Equal Pay For Equal Play
Growing up in Europe, I’m expected to love soccer. It’s part of our culture, on par with bread and cheese, a unifying factor in a divided continent. Sadly, I never cared too much about soccer, or any sport that involves fighting over a ball. Just buy your own ball. Problem solved.
But then I learned the U.S. National Women’s Team (“USNWT”) is playing offense for equal pay. Ladies, you have my attention! Earlier this year, five members of the USNWT filed an equal pay action against the U.S. Soccer Federation with the Equal Employment Opportunity Commission. The complaint alleges that the women earned $2 million for winning the 2015 World Cup, while the men earned $9 million after being eliminated from that same tournament in 2014. The complaint further alleges that both national teams are required to play 20 exhibition games a year; however, a male player who loses all games would make $100,000, while a female player would make $99,000 for winning all “friendlies.” Their concerns are broader than equal pay—other discrepancies include the quality of the stadiums (men always play on grass), and flights to games (women fly coach, men fly business class).
We do not know yet how this conflict will end. But to me, they already reached their goal because it’s important for successful women to keep fighting for more. Some say these women may have the most desired jobs in the world. Every day they live their passion. The women have achieved fame and notoriety. Young girls all over the world idolize them. Arguably, they do not desperately “need” more money.
“We continue to be told we should be grateful just to have the opportunity to play professional soccer,” two-time Olympic gold medalist Hope Solo said on NBC’s Today show.
This is a reoccurring theme when women fight for equal pay: They are perceived as being “difficult.” I’ve encountered this not only from others, but from myself, “I shouldn’t be difficult . . . because at least I am no longer scavenging vending machines for forgotten change,” and, “I shouldn’t be difficult . . . because maybe I will be perceived as ungrateful.” We need to get over it.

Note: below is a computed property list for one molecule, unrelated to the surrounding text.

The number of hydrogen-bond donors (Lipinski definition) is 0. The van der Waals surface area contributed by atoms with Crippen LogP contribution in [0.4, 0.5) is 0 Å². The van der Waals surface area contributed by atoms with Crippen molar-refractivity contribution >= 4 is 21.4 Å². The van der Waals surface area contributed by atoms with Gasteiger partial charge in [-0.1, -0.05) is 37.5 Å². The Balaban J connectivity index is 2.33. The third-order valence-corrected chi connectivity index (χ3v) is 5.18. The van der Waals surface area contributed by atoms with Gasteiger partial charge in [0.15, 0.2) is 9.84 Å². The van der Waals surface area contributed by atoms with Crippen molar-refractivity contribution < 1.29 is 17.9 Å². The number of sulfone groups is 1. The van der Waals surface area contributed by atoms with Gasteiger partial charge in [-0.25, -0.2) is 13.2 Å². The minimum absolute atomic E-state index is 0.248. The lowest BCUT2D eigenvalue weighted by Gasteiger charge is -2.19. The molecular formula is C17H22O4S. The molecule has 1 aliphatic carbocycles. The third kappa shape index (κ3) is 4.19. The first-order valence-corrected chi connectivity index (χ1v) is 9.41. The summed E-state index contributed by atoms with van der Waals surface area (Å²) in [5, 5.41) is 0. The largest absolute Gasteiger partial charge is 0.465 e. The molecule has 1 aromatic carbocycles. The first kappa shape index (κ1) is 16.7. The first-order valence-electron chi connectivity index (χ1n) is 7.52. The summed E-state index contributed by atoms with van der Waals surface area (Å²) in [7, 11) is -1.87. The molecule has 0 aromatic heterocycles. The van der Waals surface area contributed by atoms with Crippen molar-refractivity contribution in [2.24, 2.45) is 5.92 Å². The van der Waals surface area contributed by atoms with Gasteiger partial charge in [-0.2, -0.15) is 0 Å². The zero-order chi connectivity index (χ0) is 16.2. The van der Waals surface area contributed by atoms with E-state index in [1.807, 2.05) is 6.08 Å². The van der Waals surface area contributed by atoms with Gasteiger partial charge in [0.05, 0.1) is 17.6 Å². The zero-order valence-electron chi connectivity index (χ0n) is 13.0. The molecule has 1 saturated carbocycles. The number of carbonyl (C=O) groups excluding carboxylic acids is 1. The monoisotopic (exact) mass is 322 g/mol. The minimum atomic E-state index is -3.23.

The simple truth is that the men’s soccer team is getting more money and better working conditions. The inherently unfair message in pay discrepancy is simple: “Women are inferior to men.”
This is evidenced by U.S. Soccer Federation’s release in response to the complaint: “While we have not seen this complaint and can’t comment on the specifics of it, we are disappointed about this action.” They clearly dropped the ball here. Even though U.S. Soccer did not even bother to read the allegations and has no idea what the basis of the complaint is, they have already concluded that they are disappointed in these women. It’s like giving a red card without observing any foul play.
The EEOC will now conduct an investigation into the claims. As an employment lawyer, I expect the team to pursue their case in U.S. District Court if the EEOC cannot resolve it.
When women speak up at the highest levels of professional sports, it creates a ripple effect. We have the ball, let's kick it and win.
Editor's note: The U.S. Women's Soccer Team starts competing in the Rio Olympics this afternoon. As we cheer them on, let's also recommit ourselves to advancing the status of women in the law and society.
This blog was authored by Daphne Delvaux